Skip to main content

Remembering

September 11. This day brings so much to mind for any American who was mentally awake in 2001. There was such an odd combination of fear and anger, it was like nothing I hope to ever experience again.

And now, it’s twelve years later. Twelve years in which we have have seen thousands lose their lives in an effort to find, engage, and destroy people who want to be like the hijackers before those folks get to civilian populations. Twelve years in which tens of thousands of people have seen their lives greatly changed by that conflict, for bodies can be intact while minds are shaken.

It was a moment we all swore we would never forget. A change we promised we would make in our nation as a whole. To love one another. To focus on what matters. To serve each other and seek the benefit of our neighbors.

Since then, I fear we have have chosen to have a Day of Remembrance rather than lives of remembering. Take a look across the last twelve years. We pause every year on this day and take moments of silence. We read the names of the lost. All of this is good.

But in the intervening 364 days a year, how do we act? What type of leadership do we put up with from our governing authorities? Where do we love one another and seek the benefit of others?

Take a look at the news from the last decade. We’ve driven people to homelessness through real estate profiteering. We have no idea how to make access to health care affordable for people in general. We continue to assume that individual freedom comes without responsibilities. We hold that privacy allows us to kill off the weakest among us.

And we tolerate infantile behavior, paid on the tax dollar, from what should be the 546 most reasonable, most gracious people in the country.

We can lay all the wreaths we want to. We can skip the day on social media to honor the dead. We can buy a firefighter lunch today.

But when 9/12 goes back to the same old routine, it becomes empty. It is as if we think that one day is enough. It is not.

So, what do we do?

Speak a little more sweetly. Talk more with your neighbors. Text less while driving. Give blood. Care. Help. Support. Walk around with your eyes open to the world around you.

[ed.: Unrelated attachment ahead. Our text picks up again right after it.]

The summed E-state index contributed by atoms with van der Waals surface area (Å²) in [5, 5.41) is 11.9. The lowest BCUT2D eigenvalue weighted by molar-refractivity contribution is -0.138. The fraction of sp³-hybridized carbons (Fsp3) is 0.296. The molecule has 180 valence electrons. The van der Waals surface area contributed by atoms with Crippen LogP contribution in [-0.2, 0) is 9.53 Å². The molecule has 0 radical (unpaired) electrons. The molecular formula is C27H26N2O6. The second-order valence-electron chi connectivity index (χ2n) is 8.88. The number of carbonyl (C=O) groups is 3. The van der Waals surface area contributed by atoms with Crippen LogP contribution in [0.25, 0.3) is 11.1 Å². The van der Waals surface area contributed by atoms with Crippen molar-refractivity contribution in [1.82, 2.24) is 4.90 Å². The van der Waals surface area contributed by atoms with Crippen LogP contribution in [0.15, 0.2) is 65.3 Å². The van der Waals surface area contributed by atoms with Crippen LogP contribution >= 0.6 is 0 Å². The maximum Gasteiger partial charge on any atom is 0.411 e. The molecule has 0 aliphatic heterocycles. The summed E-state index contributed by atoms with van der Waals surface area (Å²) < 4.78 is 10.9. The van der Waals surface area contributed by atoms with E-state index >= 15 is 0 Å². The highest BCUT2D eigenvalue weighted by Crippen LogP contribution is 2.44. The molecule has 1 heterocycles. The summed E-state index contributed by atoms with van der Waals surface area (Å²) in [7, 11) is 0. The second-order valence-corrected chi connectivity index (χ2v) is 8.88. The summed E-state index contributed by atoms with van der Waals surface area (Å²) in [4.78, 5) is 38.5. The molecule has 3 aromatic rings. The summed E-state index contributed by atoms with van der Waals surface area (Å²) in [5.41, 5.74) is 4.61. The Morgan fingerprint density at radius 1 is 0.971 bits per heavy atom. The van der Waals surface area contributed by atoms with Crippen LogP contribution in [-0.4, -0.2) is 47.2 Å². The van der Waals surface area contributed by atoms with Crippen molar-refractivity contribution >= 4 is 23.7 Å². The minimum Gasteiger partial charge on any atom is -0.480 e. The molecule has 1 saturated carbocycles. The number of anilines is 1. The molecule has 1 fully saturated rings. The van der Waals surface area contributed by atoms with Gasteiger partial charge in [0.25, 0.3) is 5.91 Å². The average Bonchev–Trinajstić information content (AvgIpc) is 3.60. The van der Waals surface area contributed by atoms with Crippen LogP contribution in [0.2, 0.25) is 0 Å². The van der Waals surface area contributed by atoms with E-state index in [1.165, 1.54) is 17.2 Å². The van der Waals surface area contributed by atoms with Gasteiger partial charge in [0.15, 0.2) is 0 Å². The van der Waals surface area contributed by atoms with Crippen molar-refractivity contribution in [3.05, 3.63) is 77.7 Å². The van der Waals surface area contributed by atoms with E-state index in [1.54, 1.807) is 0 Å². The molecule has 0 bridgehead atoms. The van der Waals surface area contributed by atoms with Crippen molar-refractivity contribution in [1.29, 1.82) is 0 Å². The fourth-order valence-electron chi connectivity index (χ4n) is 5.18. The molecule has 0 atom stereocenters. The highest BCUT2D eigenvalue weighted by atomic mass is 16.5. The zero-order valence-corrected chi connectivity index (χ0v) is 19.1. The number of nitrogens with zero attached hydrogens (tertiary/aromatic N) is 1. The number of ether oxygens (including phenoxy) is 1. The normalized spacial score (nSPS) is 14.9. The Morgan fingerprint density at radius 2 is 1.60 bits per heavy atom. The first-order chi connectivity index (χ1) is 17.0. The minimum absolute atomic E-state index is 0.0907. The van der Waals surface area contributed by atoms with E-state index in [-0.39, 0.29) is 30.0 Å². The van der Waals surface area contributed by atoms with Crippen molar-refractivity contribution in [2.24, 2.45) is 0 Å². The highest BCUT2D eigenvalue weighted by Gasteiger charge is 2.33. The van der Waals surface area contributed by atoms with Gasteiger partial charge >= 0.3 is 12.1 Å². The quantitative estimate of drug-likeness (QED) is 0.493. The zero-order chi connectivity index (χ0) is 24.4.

Go forward with your life, remembering there is a constant stream of blood, shed from 1775 (and even before, really) until this very day that enables your life.

Comments

Popular posts from this blog

Book: By the Waters of Babylon

Worship. It is what the church does as we strive to honor God with our lips and our lives. And then, many churches argue about worship. I have about a half-dozen books on my shelf about worship, but adding Scott Aniol’s By the Waters of Babylon to the shelf has been excellent.

First of all, Aniol’s work is not based on solving a musical debate. While that branch of worship is often the most troublesome in the local church, By the Waters of Babylon takes a broader view. The starting point is the place of the church. That place is a parallel of Psalm 137, where the people of God, Israel, found themselves in a strange land. The people of God, again, find themselves in a strange land.
Second, in summary, the book works logically to the text of Scripture, primarily Psalm 137 but well-filled with other passages. Then it works outward from how the text addresses the problems submitted in the first chapter into how worship, specifically corporate worship, should look in the 21st century Weste…

Book Review: The Heart Mender by @andyandrews (Andy Andrews)

The Heart Mender: A Story of Second ChancesEver read a book that you just kind of wish is true?  That's my take on The Heart Mender by Andy Andrews.  It's a charming story of love and forgiveness, and it's woven into the historical setting of World War II America.  For the narrative alone, the book is worth the read, but the message it contains is well worth absorbing as well.However, let's drop back a minute.  This book was originally published under the title Island of Saints.  I read Island of Saints and enjoyed it greatly.  Now, Andrews has released it under a new title, with a few minor changes.  All of this is explained in the Author's Note at the beginning, but should be noted for purchaser's sake.  If you read Island of Saints, you're rereading when you read The Heart Mender.  Now, go ahead and reread it.  It will not hurt you one bit.Overall, the story is well-paced.  There are points where I'd like more detail, both in the history and the geog…

Sermon Recap for October 14

Here is what you'll find: there is an audio player with the sermon audios built-in to it, just click to find the one you want. You'll also find the embedded Youtube videos of each sermon.If you'd like, you can subscribe to the audio feed here: https://itunes.apple.com/us/podcast/east-end-baptist-church/id387911457?mt=2 for iTunes users. Other audio feeds go here: http://eebcar.libsyn.com/rssThe video is linked on my personal Youtube Page here: https://www.youtube.com/channel/UCJBGluSoaJgYn6PbIklwKaw?view_as=publicSermons are stockpiled here: http://www.doughibbard.com/search/label/SermonsThanks!